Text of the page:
Star Trek: Enterprise – An Oral History of Starfleet’s First Adventure

CONNOR TRINNEER (actor, “Charles ‘Trip’ Tucker III”): I wanted this job many. It was a good, proven franchise with a good following. There were so many different things going on in it and it gave me the opportunity to play a kind of space cowboy – it was a dream job. Also, you need to use your imagination when encountering new species and races. As it was our first outing, everything was new and we weren’t used to anything. As an actor, you were able to take in something like the audience did for the very first time, which was my experience both as an actor and as a character.

ANTHONY MONTGOMERY: It was amazing. There was an electricity that went through my heart, and it was because I was sitting at the helm of a show, being part of a franchise that I grew up with and was familiar with. I’m not a Trekkie by any stretch of the imagination, but I still understand the franchise enough for this to make me say, “Wow, this is real!” It was even more exciting and intense than when I got the call saying I had the part.

RICK BERMAN: We were looking for an African-American actor. We wanted someone young – we wanted this whole cast to be a lot more approachable, in a way; we wanted audiences to relate to them more than other shows. Anthony was gorgeous, a terrific actor and pretty much sold himself on the role the first day we saw him. We also wanted an Asian actor to play the role of communication officer and return to a small listening device like Uhura had in The original series. We also wanted her to be a translator of almost magical abilities. And Linda succeeded. We wanted someone very vulnerable and someone who didn’t like flying on spaceships. At the first audition, she completely understood it and did very well.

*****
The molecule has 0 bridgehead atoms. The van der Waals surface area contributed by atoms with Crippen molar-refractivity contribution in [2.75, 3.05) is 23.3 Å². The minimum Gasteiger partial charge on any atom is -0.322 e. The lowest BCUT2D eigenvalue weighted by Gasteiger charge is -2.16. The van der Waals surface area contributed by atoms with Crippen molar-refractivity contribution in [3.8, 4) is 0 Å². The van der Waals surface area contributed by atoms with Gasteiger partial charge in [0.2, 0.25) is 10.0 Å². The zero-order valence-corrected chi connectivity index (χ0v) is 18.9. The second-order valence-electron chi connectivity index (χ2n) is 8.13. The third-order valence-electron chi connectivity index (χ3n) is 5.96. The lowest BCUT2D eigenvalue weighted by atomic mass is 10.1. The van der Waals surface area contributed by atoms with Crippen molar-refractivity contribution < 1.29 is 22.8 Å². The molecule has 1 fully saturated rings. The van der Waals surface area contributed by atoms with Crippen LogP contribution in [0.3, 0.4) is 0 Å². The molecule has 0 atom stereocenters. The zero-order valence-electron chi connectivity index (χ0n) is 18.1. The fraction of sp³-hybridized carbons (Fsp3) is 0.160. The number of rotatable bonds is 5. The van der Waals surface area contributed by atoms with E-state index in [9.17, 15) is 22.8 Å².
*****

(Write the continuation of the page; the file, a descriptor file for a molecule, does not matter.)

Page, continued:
LINDA PARK (actor, “Hoshi Sato”): There’s been a lot of growth for me, not just as an actor on camera, but as a businesswoman. Sometimes it’s easy to forget that part of being an actor is that you’re your own business, especially when you’re successful at any level; you see how you work as a business and you can’t say, “I’m just an artist, and I don’t have to worry about practicality”, because it’s just as important to keep your artistic tools as sharp as possible. your business tool. It’s the biggest thing I’ve learned. In the end, it’s my career and my life on which these decisions are made.

RICK BERMAN: I had met Dominic on the first day of the last season of Traveler. He had the role of an English character. We were still a year away from putting the new series into production, but we were already starting to write it. He walked in and I said, “We have a role for you on a show we’re creating that won’t air for eight or nine months, whatever, but I don’t want to use you here.” This guy looked at me and said, “You’re right.

DOMINIQUE KEATING: I had a chat with Brannon and Rick where I said, ‘I’m pretty excited, and honestly, I’ll say anything you tell me, but I wish he weren’t just the UK talking head on an American spacecraft. Brannon said, “You won’t say lines like ‘My dear old mama’.” When I read the breakdown, he’s described as “buttoned up, by the book, wry, dry, shy with women.” I’m like, “Oh, shit, I have to act this.”